Monday, November 26, 2018
“Morning is when I am awake and there is a dawn in me.”
~ Henry David Thoreau
The historic Haines Mill is the hub of a picturesque scene on a late October morning in the Borough of Cetronia, Allentown, Pennsylvania as it reflects the beauty of bygone days.
Also known as Haines Mill Museum, it is an historic grist mill built circa 1850. It produced flour processed by an old-fashioned water-powered mill located just off the banks of the Cedar Creek. It remained in full operation until 1957.
A mill has stood here on the banks of the Cedar Creek since colonial times. The current circa 1850 Haines Mill offers a trip into the world of the early technology that supported farm life.
The sign on the front of the building says: “Haines Bros. Flour Mill, The Home of Gilt Edge Flour,” with a sack of flour etched with the words, “Cetronia Flour Mills, Gilt Edge Flour, 50 lbs. net, Allentown.”
It is a four-story, stone building with a slate covered gambrel roof. It is three bay by three bay, 42 feet by 46 feet, 9 inches. The interior was rebuilt after a disastrous fire in 1908. A three-story brick addition was built in 1930, with a lean-to roof. Atop the main roof is a cupola.
Today, Haines Mill is operated as a partnership between the County of Lehigh, which owns and maintains the site, and the Lehigh County Historical Society, which provides public tours. It is located in a serene 37.5 acre park.
It was listed on the National Register of Historic Places in 1981.
Sunday, November 11, 2018
“You can get by on sweet tea and God’s graces ….”
“Sweet Tea and God’s Graces”
~ Taylor Swift
~ 2004-2005 demo cd
The Church of the Cross is bathed in morning glory on a beautiful late October day on the bluff at the end of Calhoun Street in Old Town Bluffton in the Lowcountry of South Carolina.
The historic church pre-dates the Civil War, or the War Between the States.
Formal worship in the Bluffton area traces its roots to the establishment in 1767 of St. Luke’s Parish, where a church was built near Pritchardville in 1787. Services on “The Bluff” of the May River first took place in the early 1830s. The young town of Bluffton was a summer resort for area and inland planters and a stop on the ferry route between Savannah and Beaufort. By 1842, a chapel was built near the current location of The Church of the Cross.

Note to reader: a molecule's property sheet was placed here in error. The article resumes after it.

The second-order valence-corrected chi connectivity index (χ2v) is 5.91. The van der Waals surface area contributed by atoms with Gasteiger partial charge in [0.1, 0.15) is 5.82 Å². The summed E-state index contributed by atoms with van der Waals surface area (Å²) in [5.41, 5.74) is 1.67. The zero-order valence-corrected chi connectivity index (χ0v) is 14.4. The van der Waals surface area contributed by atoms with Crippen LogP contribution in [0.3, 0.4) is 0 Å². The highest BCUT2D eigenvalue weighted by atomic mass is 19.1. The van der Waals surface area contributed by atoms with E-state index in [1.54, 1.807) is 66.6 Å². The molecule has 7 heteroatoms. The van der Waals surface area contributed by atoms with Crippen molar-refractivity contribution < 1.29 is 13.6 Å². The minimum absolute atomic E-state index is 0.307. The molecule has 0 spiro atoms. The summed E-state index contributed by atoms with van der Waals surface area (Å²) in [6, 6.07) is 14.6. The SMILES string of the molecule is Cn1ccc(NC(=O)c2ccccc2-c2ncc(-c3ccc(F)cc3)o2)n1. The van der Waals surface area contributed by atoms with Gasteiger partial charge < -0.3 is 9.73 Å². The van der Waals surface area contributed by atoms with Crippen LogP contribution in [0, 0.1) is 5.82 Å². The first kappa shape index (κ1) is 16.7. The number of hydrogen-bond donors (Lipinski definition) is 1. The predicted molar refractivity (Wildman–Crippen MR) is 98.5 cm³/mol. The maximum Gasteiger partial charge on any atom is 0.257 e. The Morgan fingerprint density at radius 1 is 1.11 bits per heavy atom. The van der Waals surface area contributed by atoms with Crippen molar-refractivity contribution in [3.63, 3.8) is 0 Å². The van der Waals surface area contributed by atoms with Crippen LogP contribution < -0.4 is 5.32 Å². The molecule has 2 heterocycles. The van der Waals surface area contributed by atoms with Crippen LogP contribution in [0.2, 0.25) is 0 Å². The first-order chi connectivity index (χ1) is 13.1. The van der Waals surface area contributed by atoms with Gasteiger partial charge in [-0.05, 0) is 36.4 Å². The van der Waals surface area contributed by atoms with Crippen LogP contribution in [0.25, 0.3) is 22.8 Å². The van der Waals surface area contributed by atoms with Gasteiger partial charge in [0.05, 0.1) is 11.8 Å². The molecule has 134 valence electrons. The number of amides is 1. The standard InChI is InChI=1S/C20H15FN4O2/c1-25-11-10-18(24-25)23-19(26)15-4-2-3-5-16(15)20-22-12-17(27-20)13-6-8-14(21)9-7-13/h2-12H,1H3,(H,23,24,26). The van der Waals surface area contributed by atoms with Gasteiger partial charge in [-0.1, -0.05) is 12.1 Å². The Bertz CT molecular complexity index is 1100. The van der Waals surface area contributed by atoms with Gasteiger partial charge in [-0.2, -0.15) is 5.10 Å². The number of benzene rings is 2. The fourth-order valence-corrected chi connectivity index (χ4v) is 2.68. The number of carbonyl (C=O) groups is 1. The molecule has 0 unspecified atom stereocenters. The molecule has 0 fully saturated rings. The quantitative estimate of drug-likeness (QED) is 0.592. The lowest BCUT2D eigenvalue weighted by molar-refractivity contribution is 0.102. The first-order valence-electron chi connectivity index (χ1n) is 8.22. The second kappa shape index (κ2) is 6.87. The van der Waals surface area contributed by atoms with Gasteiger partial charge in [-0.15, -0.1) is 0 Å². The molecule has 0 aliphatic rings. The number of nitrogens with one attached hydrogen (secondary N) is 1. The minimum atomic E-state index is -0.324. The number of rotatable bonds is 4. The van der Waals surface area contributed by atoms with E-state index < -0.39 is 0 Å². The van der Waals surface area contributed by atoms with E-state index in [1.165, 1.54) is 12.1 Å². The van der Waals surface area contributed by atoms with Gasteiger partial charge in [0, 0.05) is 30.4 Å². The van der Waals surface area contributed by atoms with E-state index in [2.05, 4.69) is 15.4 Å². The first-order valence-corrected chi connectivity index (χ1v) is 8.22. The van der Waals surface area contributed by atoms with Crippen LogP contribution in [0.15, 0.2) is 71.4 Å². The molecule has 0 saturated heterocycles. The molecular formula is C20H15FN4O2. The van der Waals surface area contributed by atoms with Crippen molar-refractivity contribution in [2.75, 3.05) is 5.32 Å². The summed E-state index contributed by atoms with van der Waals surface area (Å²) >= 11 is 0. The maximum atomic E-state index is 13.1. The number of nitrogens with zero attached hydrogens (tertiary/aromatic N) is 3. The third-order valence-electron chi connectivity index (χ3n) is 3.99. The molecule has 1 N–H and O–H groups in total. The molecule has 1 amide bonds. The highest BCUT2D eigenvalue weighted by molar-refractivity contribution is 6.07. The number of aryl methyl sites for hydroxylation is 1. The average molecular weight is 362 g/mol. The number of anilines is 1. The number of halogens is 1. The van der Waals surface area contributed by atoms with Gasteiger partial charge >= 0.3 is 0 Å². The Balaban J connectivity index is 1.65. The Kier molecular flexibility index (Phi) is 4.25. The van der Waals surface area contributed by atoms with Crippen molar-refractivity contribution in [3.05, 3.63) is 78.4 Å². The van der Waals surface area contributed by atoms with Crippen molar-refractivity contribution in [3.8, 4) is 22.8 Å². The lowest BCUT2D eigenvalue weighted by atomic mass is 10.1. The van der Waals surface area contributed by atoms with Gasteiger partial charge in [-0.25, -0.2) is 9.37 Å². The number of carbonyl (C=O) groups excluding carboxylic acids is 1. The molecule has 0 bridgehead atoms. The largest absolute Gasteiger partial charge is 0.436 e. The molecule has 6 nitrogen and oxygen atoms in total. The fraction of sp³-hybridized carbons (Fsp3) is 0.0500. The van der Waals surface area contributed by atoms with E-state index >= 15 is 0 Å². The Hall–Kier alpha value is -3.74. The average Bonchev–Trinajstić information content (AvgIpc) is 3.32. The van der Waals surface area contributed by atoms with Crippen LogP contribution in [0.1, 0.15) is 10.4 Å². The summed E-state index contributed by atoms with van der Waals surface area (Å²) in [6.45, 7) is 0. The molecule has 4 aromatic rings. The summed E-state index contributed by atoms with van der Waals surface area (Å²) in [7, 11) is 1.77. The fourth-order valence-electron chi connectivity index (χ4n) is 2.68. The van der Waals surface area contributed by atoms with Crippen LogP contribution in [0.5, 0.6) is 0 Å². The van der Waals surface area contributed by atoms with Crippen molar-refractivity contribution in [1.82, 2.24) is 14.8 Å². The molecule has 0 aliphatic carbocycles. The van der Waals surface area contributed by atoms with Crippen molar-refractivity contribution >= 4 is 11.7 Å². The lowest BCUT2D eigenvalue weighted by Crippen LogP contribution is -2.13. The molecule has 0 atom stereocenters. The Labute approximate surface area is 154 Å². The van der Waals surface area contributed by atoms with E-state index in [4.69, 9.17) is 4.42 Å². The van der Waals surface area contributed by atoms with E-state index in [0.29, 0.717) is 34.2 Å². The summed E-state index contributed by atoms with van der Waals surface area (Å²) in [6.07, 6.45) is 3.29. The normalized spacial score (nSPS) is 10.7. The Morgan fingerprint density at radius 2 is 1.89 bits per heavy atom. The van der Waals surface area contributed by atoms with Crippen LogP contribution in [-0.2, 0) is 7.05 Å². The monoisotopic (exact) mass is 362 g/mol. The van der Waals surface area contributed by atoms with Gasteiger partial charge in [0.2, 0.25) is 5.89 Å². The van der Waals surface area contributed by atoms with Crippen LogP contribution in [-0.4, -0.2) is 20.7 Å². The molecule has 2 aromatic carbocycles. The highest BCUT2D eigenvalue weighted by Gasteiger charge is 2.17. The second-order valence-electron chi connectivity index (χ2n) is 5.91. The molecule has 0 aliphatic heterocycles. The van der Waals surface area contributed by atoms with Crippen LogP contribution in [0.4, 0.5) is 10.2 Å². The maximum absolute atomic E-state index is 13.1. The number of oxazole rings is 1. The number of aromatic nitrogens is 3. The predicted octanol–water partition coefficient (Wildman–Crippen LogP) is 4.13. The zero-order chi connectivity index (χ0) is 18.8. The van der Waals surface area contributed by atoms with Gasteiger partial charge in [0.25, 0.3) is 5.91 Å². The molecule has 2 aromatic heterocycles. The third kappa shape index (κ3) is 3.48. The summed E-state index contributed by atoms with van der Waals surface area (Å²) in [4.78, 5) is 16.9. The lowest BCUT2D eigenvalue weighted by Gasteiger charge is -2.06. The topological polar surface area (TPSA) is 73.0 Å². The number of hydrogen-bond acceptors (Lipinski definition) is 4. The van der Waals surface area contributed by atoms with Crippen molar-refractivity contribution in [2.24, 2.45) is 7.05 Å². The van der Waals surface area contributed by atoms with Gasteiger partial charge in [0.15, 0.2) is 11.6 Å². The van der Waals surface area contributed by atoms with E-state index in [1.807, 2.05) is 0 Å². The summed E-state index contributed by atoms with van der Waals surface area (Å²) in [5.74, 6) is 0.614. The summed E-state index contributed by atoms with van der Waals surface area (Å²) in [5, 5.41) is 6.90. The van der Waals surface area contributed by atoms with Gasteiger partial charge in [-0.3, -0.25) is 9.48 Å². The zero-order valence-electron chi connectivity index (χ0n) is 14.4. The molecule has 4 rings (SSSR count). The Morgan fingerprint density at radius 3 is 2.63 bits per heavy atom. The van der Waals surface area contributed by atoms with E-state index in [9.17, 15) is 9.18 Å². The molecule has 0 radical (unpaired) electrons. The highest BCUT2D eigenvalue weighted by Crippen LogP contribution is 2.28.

In July of 1854, construction of the present building began. Architect E. B. White designed a structure described then as a “handsome cruciform Gothic building,” which indeed it remains today. Fanned arches with a look of palmettos top its mullioned windows that are framed by latticed shutters. The builders sent to England for the rose-colored glass in the windows. Inside, soft-pink scored plaster enhances the warm light. Exposed pine timbers evoke power and stability.
In 1863, Federal troops marched into Bluffton during the Civil War, burning most of the town. Although the church was spared, its congregation fled. Services on The Bluff resumed in 1870, when the Rev. E. E. Bellinger arrived and oversaw repairs.
The National Register of Historic Places has listed The Church of the Cross since 1975. The church celebrated its 150th anniversary in 2004.
The Church of the Cross has seen much during the century and a half plus it has graced the May River bluff. It is part of the Diocese of South Carolina and the Anglican Church in North America.
Calhoun Street is named for John Calhoun, (1782-1850), an American statesman and political theorist from South Carolina and the seventh Vice President of the United States from 1825-1832. His beliefs and warnings heavily influenced the South’s secession from the Union in 1860-1861.
Thursday, November 8, 2018
“I stood face to face with the moon and the ocean and the future that spread out with all its bewildering immensity before me.”
~ Pat Conroy
A seagull soars over the Atlantic Ocean at Folly Field Beach Park, Hilton Head Island in the Lowcountry of South Carolina on a beautiful late October morning.